1. Besides Calcium and Vitamin D, my doctor says I need magnesium to prevent osteoporosis. Should I take it in a supplement or which foods have it?
According to government studies, most people do not eat enough magnesium and it has over 300 functions to keep your body young.
Magnesium helps with:
- Keeping your bones strong
- Helps convert food to energy
- Keeps your muscles, nerves, and immune system work well
- Cuts your risk of heart disease and stroke
- Promotes normal blood pressure and blood sugar
It is always best to get your nutrients from food if you can. Good sources of magnesium are usually the foods that are also good sources of fiber. Those include spinach, legumes, nuts, seeds and whole grains.
So if you eat foods naturally high in fiber, and avoid processed foods, chances are you will get adequate magnesium.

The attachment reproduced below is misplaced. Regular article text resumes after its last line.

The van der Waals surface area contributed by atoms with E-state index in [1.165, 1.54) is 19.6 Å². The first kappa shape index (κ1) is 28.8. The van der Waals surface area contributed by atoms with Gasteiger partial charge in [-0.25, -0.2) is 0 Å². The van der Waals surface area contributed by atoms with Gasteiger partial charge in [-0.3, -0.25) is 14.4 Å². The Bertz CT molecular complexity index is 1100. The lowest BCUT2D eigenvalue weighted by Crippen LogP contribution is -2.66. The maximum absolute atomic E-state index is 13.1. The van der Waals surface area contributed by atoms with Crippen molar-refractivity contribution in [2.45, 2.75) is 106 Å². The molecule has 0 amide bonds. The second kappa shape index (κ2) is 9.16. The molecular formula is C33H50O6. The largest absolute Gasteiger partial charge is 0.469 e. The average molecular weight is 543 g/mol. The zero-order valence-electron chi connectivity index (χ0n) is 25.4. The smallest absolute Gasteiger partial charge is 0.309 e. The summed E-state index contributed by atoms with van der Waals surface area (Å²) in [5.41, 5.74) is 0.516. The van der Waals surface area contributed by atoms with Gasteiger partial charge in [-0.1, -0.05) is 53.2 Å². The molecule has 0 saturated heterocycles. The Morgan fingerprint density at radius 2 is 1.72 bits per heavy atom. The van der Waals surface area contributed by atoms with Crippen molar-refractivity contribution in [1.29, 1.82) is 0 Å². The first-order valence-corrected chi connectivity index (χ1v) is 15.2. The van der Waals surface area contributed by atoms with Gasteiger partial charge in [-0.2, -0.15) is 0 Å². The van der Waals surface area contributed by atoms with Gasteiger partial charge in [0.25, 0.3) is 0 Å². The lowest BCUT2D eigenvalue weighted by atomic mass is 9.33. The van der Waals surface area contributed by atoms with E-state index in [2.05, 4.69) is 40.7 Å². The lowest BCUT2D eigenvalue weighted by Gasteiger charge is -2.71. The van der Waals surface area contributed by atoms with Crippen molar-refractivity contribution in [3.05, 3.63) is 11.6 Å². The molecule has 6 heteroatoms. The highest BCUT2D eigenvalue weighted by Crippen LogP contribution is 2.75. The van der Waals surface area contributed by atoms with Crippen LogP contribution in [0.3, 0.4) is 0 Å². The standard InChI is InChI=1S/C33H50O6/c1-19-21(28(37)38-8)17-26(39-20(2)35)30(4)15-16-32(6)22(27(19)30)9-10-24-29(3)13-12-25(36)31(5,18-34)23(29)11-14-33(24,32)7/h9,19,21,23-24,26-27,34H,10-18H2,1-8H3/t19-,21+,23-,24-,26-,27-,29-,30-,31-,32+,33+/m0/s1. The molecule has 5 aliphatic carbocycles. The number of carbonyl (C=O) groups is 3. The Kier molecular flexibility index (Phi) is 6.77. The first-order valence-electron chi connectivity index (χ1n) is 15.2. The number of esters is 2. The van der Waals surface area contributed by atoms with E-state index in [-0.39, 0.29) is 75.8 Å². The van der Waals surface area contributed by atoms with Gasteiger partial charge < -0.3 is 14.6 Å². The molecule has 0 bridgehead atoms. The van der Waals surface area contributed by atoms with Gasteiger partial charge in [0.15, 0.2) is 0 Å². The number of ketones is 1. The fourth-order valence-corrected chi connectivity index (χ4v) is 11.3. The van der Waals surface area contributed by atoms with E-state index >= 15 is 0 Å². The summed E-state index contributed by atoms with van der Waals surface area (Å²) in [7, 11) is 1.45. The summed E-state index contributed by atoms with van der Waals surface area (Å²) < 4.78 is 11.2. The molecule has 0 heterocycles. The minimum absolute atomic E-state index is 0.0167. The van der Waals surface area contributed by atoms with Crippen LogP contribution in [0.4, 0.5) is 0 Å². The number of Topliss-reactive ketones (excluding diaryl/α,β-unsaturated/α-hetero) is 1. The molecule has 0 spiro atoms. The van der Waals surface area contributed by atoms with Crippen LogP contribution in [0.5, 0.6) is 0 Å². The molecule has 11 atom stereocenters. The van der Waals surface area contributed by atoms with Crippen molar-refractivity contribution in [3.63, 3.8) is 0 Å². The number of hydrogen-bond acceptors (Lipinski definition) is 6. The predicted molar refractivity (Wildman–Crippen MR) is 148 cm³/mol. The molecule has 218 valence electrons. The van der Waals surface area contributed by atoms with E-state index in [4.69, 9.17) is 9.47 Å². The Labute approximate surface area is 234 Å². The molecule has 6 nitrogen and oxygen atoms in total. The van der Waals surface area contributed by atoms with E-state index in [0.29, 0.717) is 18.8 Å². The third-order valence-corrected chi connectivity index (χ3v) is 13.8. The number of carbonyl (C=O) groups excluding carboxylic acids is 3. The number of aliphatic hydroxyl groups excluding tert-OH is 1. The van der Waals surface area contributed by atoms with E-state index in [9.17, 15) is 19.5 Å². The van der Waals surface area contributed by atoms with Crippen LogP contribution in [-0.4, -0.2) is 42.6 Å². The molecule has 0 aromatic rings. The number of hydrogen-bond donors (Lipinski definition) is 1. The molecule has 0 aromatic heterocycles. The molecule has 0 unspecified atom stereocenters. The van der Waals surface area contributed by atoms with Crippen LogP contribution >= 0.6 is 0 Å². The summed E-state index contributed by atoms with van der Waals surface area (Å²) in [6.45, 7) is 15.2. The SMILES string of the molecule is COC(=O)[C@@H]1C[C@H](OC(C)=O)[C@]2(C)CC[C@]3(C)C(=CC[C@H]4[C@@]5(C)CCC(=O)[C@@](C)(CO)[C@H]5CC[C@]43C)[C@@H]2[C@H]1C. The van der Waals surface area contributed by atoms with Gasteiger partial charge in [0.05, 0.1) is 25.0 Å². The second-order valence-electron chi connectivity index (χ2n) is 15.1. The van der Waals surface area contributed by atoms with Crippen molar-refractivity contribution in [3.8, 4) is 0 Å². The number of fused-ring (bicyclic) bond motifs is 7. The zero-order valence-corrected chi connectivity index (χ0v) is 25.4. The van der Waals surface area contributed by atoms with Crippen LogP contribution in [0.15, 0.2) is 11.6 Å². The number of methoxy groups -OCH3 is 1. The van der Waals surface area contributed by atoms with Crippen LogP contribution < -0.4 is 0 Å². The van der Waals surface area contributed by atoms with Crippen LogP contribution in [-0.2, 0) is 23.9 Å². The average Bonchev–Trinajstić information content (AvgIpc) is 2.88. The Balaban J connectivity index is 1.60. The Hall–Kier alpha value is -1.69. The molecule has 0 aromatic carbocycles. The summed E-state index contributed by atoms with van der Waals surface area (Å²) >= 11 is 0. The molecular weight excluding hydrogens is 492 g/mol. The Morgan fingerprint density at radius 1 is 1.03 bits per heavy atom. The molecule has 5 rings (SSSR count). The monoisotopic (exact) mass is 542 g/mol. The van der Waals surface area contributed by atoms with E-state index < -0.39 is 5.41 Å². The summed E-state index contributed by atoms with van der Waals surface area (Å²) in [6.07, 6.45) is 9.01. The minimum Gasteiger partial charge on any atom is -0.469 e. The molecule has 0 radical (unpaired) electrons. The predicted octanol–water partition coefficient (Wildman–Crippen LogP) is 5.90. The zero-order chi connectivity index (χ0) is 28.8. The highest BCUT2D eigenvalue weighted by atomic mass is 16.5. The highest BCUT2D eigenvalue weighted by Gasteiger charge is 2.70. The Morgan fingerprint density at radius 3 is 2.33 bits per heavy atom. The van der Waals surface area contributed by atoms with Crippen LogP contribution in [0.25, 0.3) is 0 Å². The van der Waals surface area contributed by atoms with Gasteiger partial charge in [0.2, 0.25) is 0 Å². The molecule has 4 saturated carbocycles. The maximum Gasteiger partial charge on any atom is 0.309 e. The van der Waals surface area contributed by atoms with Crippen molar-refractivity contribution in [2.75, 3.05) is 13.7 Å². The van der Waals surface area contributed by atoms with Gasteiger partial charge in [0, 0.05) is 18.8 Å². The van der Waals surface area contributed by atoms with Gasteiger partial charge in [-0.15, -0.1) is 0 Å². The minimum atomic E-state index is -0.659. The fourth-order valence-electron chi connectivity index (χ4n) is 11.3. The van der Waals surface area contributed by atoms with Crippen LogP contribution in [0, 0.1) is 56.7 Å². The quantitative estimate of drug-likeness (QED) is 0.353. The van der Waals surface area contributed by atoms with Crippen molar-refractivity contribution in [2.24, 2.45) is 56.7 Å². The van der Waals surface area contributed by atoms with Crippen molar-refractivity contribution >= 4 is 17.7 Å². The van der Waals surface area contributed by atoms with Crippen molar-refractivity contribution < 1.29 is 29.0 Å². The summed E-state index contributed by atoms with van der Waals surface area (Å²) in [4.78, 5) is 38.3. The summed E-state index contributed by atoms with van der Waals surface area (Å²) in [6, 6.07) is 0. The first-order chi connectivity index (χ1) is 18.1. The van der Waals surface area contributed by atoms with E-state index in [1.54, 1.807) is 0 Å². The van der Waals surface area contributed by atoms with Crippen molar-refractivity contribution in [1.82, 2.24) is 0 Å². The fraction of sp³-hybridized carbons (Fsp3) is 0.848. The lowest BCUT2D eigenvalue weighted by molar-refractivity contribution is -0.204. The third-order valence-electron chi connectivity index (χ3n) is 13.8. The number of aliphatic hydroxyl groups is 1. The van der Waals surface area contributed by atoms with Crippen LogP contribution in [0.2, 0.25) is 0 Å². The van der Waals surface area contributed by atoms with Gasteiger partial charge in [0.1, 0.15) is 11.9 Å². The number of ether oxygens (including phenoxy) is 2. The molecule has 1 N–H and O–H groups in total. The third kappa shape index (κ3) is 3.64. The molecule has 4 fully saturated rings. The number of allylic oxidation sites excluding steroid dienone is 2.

What do you mean by “naturally high in fiber”? Many foods have added fiber. For example a white bread with fiber ground up and added to the mix may say it has a lot of fiber on the label, but this is not naturally occurring and the food may not be high in magnesium.
However, 100% whole grain bread is naturally high in fiber and would have magnesium naturally in the grain.
There is a free program available at the Westfield Athenaeum called “Nutrition: Your Fountain of Youth”. It will be Wednesday, February 12th, from 7:00 p.m. to 8:00 p.m. and free to the public.
2. What are baby carrots? Are they bleached?
Baby carrots are made from long carrots that are bred to be smaller and sweeter. The long carrots are peeled, cut, and washed in a solution of water and chlorine.
The amount of chlorine is about equal to what you will find in your tap water. Almost all pre-cut produce goes through this process to kill bacteria.
It is better to eat pre-cut vegetables than to not eat them at all if you have no time to prepare them, but if you can cut them yourself, you can avoid any chlorine and get more nutrients.